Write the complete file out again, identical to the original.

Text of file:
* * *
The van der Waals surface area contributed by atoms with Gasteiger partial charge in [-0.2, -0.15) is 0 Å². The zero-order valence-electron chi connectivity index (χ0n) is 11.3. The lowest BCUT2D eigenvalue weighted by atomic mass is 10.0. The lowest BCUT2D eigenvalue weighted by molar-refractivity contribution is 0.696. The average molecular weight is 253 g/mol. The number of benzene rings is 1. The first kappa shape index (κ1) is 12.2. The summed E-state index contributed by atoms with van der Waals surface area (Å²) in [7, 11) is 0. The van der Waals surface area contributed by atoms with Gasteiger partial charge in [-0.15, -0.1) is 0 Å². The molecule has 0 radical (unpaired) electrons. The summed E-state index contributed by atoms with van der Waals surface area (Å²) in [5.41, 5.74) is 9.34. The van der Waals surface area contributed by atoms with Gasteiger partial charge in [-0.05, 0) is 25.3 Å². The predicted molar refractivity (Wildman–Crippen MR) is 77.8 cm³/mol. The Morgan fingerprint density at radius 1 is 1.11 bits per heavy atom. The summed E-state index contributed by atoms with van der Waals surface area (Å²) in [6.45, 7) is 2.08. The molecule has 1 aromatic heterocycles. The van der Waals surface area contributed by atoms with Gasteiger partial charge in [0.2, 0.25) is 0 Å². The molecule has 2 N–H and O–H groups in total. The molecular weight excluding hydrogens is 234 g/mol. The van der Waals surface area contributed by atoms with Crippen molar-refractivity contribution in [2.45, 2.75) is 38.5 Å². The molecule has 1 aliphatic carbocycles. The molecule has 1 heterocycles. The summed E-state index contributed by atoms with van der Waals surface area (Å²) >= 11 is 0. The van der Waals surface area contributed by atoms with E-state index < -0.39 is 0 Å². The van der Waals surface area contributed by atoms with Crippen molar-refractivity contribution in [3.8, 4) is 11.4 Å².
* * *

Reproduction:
The van der Waals surface area contributed by atoms with Gasteiger partial charge in [-0.2, -0.15) is 0 Å². The zero-order valence-electron chi connectivity index (χ0n) is 11.3. The lowest BCUT2D eigenvalue weighted by atomic mass is 10.0. The lowest BCUT2D eigenvalue weighted by molar-refractivity contribution is 0.696. The average molecular weight is 253 g/mol. The number of benzene rings is 1. The first kappa shape index (κ1) is 12.2. The summed E-state index contributed by atoms with van der Waals surface area (Å²) in [7, 11) is 0. The van der Waals surface area contributed by atoms with Gasteiger partial charge in [-0.15, -0.1) is 0 Å². The molecule has 0 radical (unpaired) electrons. The summed E-state index contributed by atoms with van der Waals surface area (Å²) in [5.41, 5.74) is 9.34. The van der Waals surface area contributed by atoms with Gasteiger partial charge in [-0.05, 0) is 25.3 Å². The predicted molar refractivity (Wildman–Crippen MR) is 77.8 cm³/mol. The Morgan fingerprint density at radius 1 is 1.11 bits per heavy atom. The summed E-state index contributed by atoms with van der Waals surface area (Å²) in [6.45, 7) is 2.08. The molecule has 1 aromatic heterocycles. The van der Waals surface area contributed by atoms with Gasteiger partial charge in [0.2, 0.25) is 0 Å². The molecule has 2 N–H and O–H groups in total. The molecular weight excluding hydrogens is 234 g/mol. The van der Waals surface area contributed by atoms with Crippen molar-refractivity contribution in [2.45, 2.75) is 38.5 Å². The molecule has 1 aliphatic carbocycles. The molecule has 1 heterocycles. The summed E-state index contributed by atoms with van der Waals surface area (Å²) >= 11 is 0. The van der Waals surface area contributed by atoms with E-state index < -0.39 is 0 Å². The van der Waals surface area contributed by atoms with Crippen molar-refractivity contribution in [3.8, 4) is 11.4 Å².